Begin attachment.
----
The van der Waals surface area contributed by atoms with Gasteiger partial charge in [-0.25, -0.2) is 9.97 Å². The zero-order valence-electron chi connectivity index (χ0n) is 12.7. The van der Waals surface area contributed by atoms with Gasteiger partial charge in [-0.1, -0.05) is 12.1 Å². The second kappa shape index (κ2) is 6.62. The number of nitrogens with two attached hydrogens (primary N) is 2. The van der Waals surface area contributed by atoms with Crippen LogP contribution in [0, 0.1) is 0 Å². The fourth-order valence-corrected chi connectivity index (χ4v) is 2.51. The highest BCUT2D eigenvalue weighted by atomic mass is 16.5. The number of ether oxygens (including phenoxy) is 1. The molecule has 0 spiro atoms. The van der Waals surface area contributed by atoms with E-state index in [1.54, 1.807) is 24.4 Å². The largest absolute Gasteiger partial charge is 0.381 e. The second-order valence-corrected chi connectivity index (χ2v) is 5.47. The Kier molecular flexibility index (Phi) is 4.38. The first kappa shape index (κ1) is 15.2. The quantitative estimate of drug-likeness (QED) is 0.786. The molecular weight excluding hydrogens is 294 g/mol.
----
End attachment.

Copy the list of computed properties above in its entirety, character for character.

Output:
The van der Waals surface area contributed by atoms with Gasteiger partial charge in [-0.25, -0.2) is 9.97 Å². The zero-order valence-electron chi connectivity index (χ0n) is 12.7. The van der Waals surface area contributed by atoms with Gasteiger partial charge in [-0.1, -0.05) is 12.1 Å². The second kappa shape index (κ2) is 6.62. The number of nitrogens with two attached hydrogens (primary N) is 2. The van der Waals surface area contributed by atoms with Crippen LogP contribution in [0, 0.1) is 0 Å². The fourth-order valence-corrected chi connectivity index (χ4v) is 2.51. The highest BCUT2D eigenvalue weighted by atomic mass is 16.5. The number of ether oxygens (including phenoxy) is 1. The molecule has 0 spiro atoms. The van der Waals surface area contributed by atoms with E-state index in [1.54, 1.807) is 24.4 Å². The largest absolute Gasteiger partial charge is 0.381 e. The second-order valence-corrected chi connectivity index (χ2v) is 5.47. The Kier molecular flexibility index (Phi) is 4.38. The first kappa shape index (κ1) is 15.2. The quantitative estimate of drug-likeness (QED) is 0.786. The molecular weight excluding hydrogens is 294 g/mol.